PART 2 of 10

first stepAfter Madison’s transformative steps in the early 1970s, I knew that it needed to be a continuing organizational process.

In the early 1980s, more change, and a new transformation, was needed to reduce the top-down hierarchical nature of the department into one that was more collaborative and supported the good and creative ideas of the fine men and women we had hired over the last decade.

Good ideas and suggestions for improvement was not just the job of bosses like me, it was everyone’s job; especially in an organization that was committed to being fair and effective in its work.

The question was how to do that? The department went through a bone-shattering upheaval when I came in as a young chief of police from outside the department. And the first wave of change was essentially done “top-down” and produced considerable resistance. Could there now be a way which involved everyone in the organization and with less trauma?

Although we had received high marks in our orientation to the community and in diversifying the organization, I had not really unleashed the potential power of the intelligent, creative, and committed women and men I had hired over the years.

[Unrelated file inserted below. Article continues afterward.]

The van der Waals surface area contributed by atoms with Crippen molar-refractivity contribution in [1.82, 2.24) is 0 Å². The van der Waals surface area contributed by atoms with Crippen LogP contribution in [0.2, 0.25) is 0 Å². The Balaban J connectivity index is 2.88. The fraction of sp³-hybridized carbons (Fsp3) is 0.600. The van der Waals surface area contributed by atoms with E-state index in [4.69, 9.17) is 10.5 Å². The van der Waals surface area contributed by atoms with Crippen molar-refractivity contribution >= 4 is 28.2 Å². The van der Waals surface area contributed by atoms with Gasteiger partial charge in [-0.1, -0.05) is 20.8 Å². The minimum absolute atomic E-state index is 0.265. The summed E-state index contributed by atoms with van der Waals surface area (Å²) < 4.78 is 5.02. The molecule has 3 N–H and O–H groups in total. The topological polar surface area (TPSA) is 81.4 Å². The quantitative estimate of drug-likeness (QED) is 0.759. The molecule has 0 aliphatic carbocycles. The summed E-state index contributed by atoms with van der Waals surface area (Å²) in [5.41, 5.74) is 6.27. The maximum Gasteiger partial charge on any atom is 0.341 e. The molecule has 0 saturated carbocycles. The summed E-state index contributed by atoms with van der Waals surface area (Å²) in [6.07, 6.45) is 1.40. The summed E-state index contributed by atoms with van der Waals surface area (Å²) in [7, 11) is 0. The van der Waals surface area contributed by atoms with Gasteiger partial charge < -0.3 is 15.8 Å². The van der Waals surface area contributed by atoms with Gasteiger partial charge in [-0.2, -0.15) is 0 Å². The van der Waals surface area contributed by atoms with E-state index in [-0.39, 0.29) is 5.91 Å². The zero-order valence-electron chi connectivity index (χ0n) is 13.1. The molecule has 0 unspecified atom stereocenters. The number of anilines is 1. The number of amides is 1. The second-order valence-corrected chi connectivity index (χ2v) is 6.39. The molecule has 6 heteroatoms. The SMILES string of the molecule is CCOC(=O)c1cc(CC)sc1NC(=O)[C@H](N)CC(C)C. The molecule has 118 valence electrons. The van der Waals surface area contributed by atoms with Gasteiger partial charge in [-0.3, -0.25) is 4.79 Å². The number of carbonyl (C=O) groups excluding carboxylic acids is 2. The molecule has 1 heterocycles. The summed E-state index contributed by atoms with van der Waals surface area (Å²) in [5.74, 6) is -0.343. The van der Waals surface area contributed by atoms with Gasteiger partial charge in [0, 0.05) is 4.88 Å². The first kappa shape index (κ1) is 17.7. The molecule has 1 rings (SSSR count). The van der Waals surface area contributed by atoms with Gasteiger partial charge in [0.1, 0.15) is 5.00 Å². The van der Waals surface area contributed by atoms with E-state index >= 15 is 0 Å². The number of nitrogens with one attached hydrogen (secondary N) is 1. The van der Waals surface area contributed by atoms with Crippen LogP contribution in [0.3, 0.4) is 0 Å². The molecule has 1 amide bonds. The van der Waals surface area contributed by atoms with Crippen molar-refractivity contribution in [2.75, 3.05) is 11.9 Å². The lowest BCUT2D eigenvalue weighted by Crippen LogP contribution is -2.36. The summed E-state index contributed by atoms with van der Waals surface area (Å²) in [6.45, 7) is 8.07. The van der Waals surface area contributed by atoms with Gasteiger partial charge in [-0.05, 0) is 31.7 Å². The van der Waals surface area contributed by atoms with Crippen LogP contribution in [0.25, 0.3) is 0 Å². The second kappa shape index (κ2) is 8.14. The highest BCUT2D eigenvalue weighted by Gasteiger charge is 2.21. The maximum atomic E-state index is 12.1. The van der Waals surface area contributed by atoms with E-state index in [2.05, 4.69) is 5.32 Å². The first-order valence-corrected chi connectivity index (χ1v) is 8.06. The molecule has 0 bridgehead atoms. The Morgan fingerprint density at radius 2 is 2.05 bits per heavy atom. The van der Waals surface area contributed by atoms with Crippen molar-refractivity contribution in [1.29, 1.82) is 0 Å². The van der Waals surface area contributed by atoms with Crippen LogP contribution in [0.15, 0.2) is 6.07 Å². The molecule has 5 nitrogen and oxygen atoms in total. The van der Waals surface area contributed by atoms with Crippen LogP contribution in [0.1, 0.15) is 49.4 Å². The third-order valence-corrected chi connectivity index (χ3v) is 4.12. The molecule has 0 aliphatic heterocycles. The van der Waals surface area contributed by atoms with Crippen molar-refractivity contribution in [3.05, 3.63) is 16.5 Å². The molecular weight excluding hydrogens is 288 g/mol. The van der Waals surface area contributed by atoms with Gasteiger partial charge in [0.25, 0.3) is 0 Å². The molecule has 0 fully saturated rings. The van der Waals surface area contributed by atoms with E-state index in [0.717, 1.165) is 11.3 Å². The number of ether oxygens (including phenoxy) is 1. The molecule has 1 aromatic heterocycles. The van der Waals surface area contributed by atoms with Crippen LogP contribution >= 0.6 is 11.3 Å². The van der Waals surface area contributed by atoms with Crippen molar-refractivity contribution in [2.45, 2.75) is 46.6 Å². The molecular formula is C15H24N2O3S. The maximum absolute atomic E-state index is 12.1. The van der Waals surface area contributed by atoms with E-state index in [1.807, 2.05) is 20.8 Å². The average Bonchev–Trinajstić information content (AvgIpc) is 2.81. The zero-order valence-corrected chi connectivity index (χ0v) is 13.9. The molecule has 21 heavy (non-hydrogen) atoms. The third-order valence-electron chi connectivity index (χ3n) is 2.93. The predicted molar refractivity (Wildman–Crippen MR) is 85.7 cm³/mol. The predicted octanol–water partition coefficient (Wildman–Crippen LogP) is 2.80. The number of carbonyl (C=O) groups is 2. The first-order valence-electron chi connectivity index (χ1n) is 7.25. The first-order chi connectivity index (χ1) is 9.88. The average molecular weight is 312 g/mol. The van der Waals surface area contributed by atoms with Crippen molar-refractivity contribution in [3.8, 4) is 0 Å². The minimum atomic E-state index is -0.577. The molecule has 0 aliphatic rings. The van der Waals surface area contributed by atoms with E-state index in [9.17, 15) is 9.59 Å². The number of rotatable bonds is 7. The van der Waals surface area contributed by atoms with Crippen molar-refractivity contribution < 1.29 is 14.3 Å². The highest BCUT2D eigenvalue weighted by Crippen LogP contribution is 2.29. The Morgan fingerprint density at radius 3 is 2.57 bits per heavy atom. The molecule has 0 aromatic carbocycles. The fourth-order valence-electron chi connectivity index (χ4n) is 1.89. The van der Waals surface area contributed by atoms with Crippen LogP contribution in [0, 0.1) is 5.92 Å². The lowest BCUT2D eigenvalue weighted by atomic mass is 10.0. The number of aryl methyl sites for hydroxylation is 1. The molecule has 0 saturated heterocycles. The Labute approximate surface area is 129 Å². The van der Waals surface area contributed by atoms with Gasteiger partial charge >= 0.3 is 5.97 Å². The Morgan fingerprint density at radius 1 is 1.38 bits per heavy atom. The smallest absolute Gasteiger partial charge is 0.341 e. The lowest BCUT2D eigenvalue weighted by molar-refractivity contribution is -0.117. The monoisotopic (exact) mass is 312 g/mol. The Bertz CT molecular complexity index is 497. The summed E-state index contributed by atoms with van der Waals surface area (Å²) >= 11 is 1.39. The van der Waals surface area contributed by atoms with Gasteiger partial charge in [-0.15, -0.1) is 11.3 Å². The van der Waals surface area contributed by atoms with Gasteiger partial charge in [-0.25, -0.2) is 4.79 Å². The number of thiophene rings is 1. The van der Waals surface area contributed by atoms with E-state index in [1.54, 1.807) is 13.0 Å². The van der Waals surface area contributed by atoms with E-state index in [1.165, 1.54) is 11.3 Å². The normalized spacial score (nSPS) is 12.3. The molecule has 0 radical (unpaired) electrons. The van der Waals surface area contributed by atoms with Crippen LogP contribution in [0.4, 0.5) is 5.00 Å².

Through a series of learnings on my part gained mostly from the teaching of Dr W. Edwards Deming (and some hard knocks), I knew more changes had to be made.

But this transformation would have to begin with me.

The next blog: “Police Transformation: It Begins with You!”

The New Quality Leadership Workbook will be available June 2, 2014 at the eBook store.

On June 2, there will be a 30% discount available for “early birds.” When you click on “eBook store,” use this code: B28BHNR4 for your discount.

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